Wednesday, August 31, 2011

The Immortal Life of Henrietta Lacks by Rebecca Skloot





Henrietta Lacks was an ordinary mother of five living in Baltimore in the 1950s. She grew up in poverty on a tobacco farm of Virginia and she died after an extremely destructive bout of cervical cancer at the age of 30. During the course of her treatment, a sample of her cancerous tissue was taken without her knowledge or consent by scientists. What happened next couldn’t have been predicted by anyone – Henrietta’s cells contained the ability to survive in the lab indefinitely. Known as HeLa cells, their almost magical properties allowed scientists to discover vast new ways to treat all types of illnesses, including polio.



Despite all the triumphs in the labs, the Lacks family continued to live in poverty with no knowledge about Henrietta’s cells. It was only decades later that they were able to fully comprehend just how important their mother was to modern science. You can imagine how upset and proud they were.



Rebecca Skloot spent a decade uncovering and researching this story. Her research really shows. But don’t be afraid of the science jargon– Skloot takes special care to break down even the most advanced science issues and procedures into easy to understand language. You’ll be fascinated by what scientists have been able to accomplish thanks to the HeLa cells. More importantly, you’ll be asking yourself the question – if it’ll help to scientific advancements, who really owns my body?

Thursday, July 28, 2011

The Borrower by Rebecca Makkai



Lucy is just a normal 20-something, living in a small town and working as a children's librarian. Things are pretty humdrum - a potential romance here, some interactions with quirky neighbors there. The one consistently interesting part of Lucy's life is the young patron, 10 year old Ian Drake, who races to the children's area to devour any and all books that Lucy can loan him. Ian comes from a stifling household and his reading habits are closely monitored by his oppressive parents. One day, Lucy arrives early at work and finds Ian has managed to stay in the library overnight. What starts out as a trip to return Ian to his house turns into a road trip all across the Northeast. Lucy doesn't mean to kidnap Ian - it just turns out that way. As the two travel across many states, Lucy tries to figure out what in the hell she's just done (and what can she do now?!).As the trip continues, Lucy comes to grips with her actions and tries to rediscover what makes her tick.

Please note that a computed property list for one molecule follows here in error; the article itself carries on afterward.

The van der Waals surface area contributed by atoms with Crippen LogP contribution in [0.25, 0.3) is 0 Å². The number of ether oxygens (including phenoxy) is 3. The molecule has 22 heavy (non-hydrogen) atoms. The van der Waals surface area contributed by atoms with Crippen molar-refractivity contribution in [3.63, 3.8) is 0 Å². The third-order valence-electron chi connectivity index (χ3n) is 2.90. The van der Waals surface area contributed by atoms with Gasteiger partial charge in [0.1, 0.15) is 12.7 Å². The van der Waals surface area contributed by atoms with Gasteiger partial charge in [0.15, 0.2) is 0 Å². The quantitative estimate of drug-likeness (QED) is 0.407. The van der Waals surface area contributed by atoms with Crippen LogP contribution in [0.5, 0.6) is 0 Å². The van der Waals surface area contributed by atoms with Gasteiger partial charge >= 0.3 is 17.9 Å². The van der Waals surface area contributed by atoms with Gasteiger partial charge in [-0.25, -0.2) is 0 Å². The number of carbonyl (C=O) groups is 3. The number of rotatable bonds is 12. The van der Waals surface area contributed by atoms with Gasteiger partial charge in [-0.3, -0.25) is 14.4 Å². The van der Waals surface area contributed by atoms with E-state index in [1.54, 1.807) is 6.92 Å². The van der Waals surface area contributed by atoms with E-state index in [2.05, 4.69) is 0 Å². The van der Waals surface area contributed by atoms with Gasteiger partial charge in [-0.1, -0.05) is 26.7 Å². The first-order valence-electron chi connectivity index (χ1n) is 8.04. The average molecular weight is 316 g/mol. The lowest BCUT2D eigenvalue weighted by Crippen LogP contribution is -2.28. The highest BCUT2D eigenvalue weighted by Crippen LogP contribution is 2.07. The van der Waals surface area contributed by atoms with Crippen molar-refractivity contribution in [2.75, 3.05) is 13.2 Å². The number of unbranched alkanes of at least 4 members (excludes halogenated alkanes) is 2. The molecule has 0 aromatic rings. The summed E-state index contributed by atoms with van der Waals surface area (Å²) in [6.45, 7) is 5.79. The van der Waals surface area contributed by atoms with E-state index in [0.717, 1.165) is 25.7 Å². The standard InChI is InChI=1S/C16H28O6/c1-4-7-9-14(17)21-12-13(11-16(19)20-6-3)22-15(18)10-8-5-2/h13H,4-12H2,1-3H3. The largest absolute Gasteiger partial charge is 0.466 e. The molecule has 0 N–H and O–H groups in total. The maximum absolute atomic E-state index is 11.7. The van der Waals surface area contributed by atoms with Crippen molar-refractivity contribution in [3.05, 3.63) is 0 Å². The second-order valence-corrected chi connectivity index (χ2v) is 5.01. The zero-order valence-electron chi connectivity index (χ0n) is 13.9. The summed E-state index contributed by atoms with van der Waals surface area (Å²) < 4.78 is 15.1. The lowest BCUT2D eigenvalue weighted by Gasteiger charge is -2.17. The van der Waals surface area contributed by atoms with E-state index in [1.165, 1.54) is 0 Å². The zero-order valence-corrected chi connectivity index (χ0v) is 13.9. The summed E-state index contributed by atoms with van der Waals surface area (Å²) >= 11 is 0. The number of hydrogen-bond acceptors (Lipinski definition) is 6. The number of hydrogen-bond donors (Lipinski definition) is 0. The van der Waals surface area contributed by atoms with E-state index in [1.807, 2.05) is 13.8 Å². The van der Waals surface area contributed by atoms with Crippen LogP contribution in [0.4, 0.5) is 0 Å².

Despite it's potentially creepy subject matter, The Borrower is actually quite a charming little story. Both Lucy and Ian are fairly fleshed out characters and readers can clearly sympathize with their decisions. Makkai throws in a ton of pop culture and literary references, such as Goodnight Moon and The Music Man. Lucy genuinely cares for Ian on a parental level (thus eliminating any references to Lolita) and just wants him to be happy. The two have such a sweet repetoire that in spite of the stupidity of their situation, you can't help but tag along with them on their adventure.

Monday, June 20, 2011

Dreams of Joy by Lisa See




The major criticism of Lisa See's previous book Shanghai Girls was that it ended so abruptly. At long last, with See's new book Dreams of Joy, fans will finally see what wound up happening to sisters May and Pearl and their daughter Joy. Joy picks up immediately where Shanghai Girls left off, where Joy runs away after her father's suicide whereupon she learns that Pearl is actually her aunt and not her biological mother (May is the true mother). Joy flees the United States and returns to China in an effort to find her true biological father, an artist named Z.G. The only problem is that China is undergoing its massive communist program "The Great Leap Forward" and the country is very very different than what Joy is prepared for. Once in China, Joy finds her father and settles into life on the Green Dragon commune and struggles to regain control over her life and what she thought was her family. Meanwhile, Pearl rushes back into the country she fled 20 years ago to find and rescue her daughter. But with Mao and the communist regime in charge, living is significantly harder than expected.


Overall, a quick read. Readers will see life through both Joy and Pearl's eyes. Despite not being her biological mother, Pearl has a fierce love and devotion for her daughter that is touching. As Joy quickly realizes the error of her decision to come to China, her growth and maturation is 100% believable.




Wednesday, May 25, 2011

Lost in Shangri-la : the epic true story of a World War II plane crash into the Stone Age by Mitchell Zuckoff




It sounds like it could be a classic Hollywood action film – a plane crashes in a dense jungle in New Guinea and the few survivors aboard must deal with a variety of life-threatening problems, the least of which includes the cannibalistic natives that are all around them. The crazy thing is that what could pass for an entertaining summer movie actually did happen and the events are recounted in Mitchell Zuckoff’s new book Lost in Shangri-La. During World War II, the United States established a military base in New Guinea. On one fateful day, a group of military men and women decide to take a sightseeing trip to an obscure part of the island, dubbed “Shangri-La.” When the plane crashes, only three members of the team manage to survive – a lively WAC (Women’s Army Corps), a young lieutenant who lost his twin brother in the crash and takes command of the trio, and a sergeant with a massive head injury.